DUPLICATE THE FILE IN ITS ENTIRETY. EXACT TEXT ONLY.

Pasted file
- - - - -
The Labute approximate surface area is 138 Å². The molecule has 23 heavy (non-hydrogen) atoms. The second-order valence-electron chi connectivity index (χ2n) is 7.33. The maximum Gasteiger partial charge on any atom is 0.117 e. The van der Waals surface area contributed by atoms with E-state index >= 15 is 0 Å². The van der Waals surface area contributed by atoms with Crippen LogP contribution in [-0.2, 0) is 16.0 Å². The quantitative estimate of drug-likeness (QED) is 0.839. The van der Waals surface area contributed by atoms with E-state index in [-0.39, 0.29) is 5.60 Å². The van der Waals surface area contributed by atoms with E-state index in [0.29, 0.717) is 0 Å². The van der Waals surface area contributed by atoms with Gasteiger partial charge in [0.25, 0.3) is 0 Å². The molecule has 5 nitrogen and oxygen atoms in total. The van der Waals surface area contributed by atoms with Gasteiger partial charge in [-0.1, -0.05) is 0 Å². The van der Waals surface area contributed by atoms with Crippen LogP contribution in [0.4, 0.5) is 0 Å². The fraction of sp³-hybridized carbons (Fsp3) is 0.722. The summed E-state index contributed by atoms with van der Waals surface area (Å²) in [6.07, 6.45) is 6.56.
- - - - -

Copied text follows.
The Labute approximate surface area is 138 Å². The molecule has 23 heavy (non-hydrogen) atoms. The second-order valence-electron chi connectivity index (χ2n) is 7.33. The maximum Gasteiger partial charge on any atom is 0.117 e. The van der Waals surface area contributed by atoms with E-state index >= 15 is 0 Å². The van der Waals surface area contributed by atoms with Crippen LogP contribution in [-0.2, 0) is 16.0 Å². The quantitative estimate of drug-likeness (QED) is 0.839. The van der Waals surface area contributed by atoms with E-state index in [-0.39, 0.29) is 5.60 Å². The van der Waals surface area contributed by atoms with E-state index in [0.29, 0.717) is 0 Å². The van der Waals surface area contributed by atoms with Gasteiger partial charge in [0.25, 0.3) is 0 Å². The molecule has 5 nitrogen and oxygen atoms in total. The van der Waals surface area contributed by atoms with Gasteiger partial charge in [-0.1, -0.05) is 0 Å². The van der Waals surface area contributed by atoms with Crippen LogP contribution in [0.4, 0.5) is 0 Å². The fraction of sp³-hybridized carbons (Fsp3) is 0.722. The summed E-state index contributed by atoms with van der Waals surface area (Å²) in [6.07, 6.45) is 6.56.